Harl predicting tough recession will hit Iowa

JOHNSTON, Iowa (AP) — The nation’s economic meltdown may be more than a traditional recession and could shift the nation’s standard of living to "a lower plateau" that will endure, prominent Iowa State University economist Neil Harl said Friday.

Harl predicted that the Dow Jones industrial average could fall to 5000 — barely a third of where it was when the meltdown began — and that land prices could level off and begin to fall. Land value declines were key to the farm-based recession of the 1980s.

In addition, Harl suggested that Gov. Chet Culver and lawmakers should look for ways to cut state spending.

"I think the best thing they can do is to be cautious, a little on the conservative side," said Harl. "I would be working actively behind the scenes to get a good line on where we could cut spending because I think we’re going to have less revenue."

Harl gave his gloomy assessment during a taping of Iowa Public Television’s "Iowa Press" program. The warning from Harl to tighten spending carries special weight because he’s a long-time Democrat who backed Barack Obama in the last election cycle.


In assessing the state’s economy, Harl said there will be an immediate impact on the state’s budget, and one that could last.

"It will hit the sales tax first, then it will hit the other taxes," said Harl. "I think we’re going to be scrambling for the next two sessions of the Legislature."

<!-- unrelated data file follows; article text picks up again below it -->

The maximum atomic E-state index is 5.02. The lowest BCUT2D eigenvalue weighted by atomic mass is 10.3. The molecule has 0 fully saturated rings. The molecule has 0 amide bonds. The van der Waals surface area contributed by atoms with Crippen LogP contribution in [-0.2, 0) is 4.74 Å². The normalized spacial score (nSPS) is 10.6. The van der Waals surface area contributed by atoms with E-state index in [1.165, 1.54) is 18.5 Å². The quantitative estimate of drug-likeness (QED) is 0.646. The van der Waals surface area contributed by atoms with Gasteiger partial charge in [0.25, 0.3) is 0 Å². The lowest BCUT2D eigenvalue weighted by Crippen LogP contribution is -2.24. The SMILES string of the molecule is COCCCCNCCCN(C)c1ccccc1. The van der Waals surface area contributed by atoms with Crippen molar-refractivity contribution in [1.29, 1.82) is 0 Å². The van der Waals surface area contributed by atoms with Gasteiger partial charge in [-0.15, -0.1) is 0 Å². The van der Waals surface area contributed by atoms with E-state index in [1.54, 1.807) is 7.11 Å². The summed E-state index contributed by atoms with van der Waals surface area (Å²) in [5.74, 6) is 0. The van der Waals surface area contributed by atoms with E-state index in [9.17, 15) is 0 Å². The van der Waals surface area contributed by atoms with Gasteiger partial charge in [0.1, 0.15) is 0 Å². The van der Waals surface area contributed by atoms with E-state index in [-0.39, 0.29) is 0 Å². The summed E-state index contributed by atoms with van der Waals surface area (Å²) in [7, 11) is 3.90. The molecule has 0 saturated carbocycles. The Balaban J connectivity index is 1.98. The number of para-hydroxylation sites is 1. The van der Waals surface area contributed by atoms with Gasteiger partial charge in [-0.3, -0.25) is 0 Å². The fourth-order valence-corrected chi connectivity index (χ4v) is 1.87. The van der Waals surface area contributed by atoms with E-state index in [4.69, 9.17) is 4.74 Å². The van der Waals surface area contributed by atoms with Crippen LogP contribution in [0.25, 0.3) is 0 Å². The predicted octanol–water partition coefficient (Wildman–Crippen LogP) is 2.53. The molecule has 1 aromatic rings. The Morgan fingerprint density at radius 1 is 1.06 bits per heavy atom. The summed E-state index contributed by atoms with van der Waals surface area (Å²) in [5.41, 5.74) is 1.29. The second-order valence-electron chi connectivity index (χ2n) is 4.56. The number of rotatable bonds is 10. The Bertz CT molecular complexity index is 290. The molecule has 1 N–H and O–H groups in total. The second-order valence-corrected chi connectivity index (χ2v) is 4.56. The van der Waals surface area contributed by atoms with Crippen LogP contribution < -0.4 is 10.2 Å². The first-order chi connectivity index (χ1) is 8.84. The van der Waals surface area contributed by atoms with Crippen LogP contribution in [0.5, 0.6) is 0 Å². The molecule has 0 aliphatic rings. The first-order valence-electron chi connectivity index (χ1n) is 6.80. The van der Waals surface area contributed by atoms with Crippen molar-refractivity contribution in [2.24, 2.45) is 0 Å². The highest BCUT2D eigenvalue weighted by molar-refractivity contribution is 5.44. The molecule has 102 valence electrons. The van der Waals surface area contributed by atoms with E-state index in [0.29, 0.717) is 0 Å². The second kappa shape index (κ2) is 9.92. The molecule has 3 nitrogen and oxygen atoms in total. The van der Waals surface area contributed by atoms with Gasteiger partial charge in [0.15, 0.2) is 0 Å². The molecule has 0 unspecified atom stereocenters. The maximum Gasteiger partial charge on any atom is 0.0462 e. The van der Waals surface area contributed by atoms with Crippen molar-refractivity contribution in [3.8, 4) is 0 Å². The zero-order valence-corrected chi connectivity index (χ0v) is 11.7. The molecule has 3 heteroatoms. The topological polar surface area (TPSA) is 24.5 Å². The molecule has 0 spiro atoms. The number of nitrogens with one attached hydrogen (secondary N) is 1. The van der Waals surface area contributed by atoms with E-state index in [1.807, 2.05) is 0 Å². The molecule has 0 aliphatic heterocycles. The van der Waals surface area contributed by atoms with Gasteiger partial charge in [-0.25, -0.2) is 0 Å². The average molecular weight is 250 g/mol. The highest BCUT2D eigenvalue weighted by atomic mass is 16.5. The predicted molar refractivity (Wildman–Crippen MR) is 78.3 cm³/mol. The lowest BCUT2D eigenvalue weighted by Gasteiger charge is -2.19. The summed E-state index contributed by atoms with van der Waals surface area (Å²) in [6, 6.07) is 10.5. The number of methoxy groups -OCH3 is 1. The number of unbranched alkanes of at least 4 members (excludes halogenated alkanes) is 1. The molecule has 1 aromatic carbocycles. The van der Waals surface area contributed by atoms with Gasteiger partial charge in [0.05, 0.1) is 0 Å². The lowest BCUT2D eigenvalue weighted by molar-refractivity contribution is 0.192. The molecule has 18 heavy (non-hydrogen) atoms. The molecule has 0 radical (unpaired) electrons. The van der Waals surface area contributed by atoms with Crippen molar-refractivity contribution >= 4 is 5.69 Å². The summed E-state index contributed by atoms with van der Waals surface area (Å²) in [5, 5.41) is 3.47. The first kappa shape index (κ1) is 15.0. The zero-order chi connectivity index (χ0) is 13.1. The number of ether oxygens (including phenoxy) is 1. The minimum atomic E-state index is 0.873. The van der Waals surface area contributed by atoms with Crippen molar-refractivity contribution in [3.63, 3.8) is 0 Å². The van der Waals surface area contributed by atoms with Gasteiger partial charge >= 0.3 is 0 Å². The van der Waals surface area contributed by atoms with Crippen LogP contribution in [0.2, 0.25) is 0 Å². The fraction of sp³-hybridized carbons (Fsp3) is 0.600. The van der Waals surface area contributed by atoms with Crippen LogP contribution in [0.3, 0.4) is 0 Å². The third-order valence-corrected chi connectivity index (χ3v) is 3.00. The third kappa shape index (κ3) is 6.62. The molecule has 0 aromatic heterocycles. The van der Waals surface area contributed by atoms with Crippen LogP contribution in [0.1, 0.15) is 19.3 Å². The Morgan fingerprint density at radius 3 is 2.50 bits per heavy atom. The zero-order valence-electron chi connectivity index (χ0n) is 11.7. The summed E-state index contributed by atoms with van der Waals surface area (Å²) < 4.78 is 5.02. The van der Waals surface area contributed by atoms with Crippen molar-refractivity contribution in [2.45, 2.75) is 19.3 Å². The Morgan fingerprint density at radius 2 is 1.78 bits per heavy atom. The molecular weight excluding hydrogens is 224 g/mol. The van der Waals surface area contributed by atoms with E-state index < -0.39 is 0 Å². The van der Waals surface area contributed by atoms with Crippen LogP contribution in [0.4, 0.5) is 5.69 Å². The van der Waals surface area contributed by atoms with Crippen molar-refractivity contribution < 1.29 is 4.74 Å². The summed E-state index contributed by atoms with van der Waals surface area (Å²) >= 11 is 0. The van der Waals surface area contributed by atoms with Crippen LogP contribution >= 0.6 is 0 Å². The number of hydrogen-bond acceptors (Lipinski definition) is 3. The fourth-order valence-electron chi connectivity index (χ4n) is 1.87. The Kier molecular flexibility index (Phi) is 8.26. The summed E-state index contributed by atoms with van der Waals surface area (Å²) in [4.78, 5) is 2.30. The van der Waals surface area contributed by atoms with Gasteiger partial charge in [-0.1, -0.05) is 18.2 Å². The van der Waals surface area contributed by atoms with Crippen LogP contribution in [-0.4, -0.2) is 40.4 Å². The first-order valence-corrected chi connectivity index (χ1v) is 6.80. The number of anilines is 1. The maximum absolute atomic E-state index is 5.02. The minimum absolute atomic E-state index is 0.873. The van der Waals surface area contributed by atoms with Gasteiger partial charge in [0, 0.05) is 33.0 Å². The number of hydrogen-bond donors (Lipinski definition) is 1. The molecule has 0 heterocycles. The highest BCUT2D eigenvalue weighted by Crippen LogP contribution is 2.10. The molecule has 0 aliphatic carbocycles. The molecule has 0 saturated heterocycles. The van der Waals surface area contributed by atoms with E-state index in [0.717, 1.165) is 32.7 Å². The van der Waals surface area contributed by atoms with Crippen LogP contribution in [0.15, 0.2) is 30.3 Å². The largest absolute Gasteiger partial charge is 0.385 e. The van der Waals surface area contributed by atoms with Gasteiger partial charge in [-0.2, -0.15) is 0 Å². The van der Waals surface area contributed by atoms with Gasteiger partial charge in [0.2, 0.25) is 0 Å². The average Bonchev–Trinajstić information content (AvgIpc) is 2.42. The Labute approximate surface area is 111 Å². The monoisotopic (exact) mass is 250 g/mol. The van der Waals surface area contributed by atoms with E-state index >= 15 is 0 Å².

Sales tax revenues likely would drop quickly because nervous consumers will reduce discretionary spending.

Harl’s outlook adds to what is shaping up to be a difficult legislative session. State Auditor David Vaudt has said budget increases already on the books will put state spending as much as $600 million above projected state revenues.

Harl said lawmakers and Culver understand the financial and political pressures they are under.

"They understand politics," said Harl. "I think the prudent thing for the party to do is move a little bit toward the cautious side, and watch carefully what’s happening."

He also raised the issue of government jobs, saying lawmakers should "reduce employment, maybe through attrition. The pressure is going to be there."

Many economic models point to a decline in living standards throughout the country, Harl warned.


"If I’m correct in my assessment that this is not a normal downturn, that this is a downshifting to a lower plateau, Iowa is vulnerable if it doesn’t look at its expenditure patterns," he said.

Harl is a professor emeritus of economics at ISU and is considered a national expert on the farm-based economy of the state and region.

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